The objective of this study was to examine the relationship between SLC and SCA in private universities. The findings reveal that a significantly positive effect is present in this relationship, indicating that an SCA can be developed when SLC is applied in private universities. This study’s results are consistent with that of Ireland & Hitt (2005), who pointed out the role of SL in achieving and maintaining strategic competitiveness based on great groups’ view of strategic leadership. This finding also agrees with other studies on strategic leadership using RBV (Barney, 1986; Hirschi & Jones, 2008, 2009). The purpose of SLC in developing value and uniqueness in terms of human capital is to achieve competitiveness (Perez & Pablos, 2003; Seemann et al., 2000). As such, strategic leadership seeks to achieve a sustainable competitive advantage by investing in social capital. This is for the reason that social capital creates a strategic utility and an environment conducive for the nurturing of mutually beneficial relationships between employees and they are which contributes to the organizations’ competitiveness (Ellinger et al., 2011). In relation to strategic leadership, Thomas & Thomas (2011) posit it as a process that emphasizes the mechanism of leaders to summon and utilize resources in a system of interrelationships. Strategies are being depicted to affect the present circumstances, to arrive at the outcome they desire. This also shows the responsiveness quality that leaders provide throughout the stages of their leadership life.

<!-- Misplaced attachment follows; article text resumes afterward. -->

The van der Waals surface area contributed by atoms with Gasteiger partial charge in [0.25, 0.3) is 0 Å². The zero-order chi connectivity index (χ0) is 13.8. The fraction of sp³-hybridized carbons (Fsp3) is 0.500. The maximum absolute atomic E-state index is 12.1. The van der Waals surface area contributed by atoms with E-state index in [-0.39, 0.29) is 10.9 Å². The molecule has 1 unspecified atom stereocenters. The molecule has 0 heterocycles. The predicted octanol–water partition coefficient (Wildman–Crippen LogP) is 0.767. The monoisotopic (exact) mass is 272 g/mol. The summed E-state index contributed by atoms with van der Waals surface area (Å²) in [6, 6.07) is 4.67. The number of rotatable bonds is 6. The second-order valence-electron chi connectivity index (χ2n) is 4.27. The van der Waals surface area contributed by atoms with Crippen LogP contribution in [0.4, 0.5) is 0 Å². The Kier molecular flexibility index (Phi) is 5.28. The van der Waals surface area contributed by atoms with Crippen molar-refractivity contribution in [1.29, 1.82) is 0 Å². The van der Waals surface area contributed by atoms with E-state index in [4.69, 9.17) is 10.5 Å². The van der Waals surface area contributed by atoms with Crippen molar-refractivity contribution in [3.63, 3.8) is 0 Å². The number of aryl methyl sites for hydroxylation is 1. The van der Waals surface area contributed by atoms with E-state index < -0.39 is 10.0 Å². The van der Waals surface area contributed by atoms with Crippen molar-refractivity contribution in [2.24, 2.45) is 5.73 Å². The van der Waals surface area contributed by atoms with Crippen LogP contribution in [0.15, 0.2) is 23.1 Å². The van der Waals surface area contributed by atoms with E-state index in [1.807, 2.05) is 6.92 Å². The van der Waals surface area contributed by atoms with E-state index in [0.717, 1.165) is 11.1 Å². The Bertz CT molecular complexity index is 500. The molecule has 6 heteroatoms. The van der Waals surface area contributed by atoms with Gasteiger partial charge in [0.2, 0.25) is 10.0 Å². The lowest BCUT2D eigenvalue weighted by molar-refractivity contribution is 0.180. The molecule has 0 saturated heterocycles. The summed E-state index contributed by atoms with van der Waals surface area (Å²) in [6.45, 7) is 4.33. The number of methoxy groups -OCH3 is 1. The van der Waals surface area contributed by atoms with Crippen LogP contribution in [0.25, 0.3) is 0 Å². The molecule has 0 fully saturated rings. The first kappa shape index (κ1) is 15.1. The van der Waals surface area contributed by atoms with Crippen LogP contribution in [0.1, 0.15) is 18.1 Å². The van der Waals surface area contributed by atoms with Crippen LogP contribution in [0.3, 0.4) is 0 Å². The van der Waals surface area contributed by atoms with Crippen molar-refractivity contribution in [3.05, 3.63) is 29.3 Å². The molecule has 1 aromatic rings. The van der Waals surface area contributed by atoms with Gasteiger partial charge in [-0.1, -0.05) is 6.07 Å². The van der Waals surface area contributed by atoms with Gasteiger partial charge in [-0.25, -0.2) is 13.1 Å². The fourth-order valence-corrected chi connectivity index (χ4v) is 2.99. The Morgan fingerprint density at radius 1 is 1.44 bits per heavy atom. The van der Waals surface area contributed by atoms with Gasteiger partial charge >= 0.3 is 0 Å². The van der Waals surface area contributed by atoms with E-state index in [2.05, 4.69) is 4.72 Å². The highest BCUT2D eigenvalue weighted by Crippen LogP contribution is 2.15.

This study further affirmed the association between strategic leadership and the human and social capital in the private universities, which may improve the sustainable competitive advantage based on the fundamental theories utilized in this study, such as but not limited to the great groups’ view of strategic leadership and RBV. Hence, the researchers may safely pronounce, that the generation of SCA may be sourced from effective strategic leadership capabilities that develop effective and valuable human and social capital. This study provides a clear and deep comprehensive perception to practitioners and business owners on the application of strategic leadership in an international context, in general, and in private universities, in particular. It significantly contributed to the demonstration that sustainable competitive advantage is a continuously changing process in the academic strategic leadership in private universities. This will provide private universities to anticipate and predict potential competition or challenges, which is critical in the survival and betterment of the status of an organization in the international academic environment. In this way, the organization may establish a climate conducive for the development and maintenance of the human and social capital, and rich in opportunities, knowledge, and ideas. Academic strategic leadership capabilities can increase private universities’ ability to create, share and utilize knowledge. Thereafter, SCA will be the result of effective management of such knowledge assets.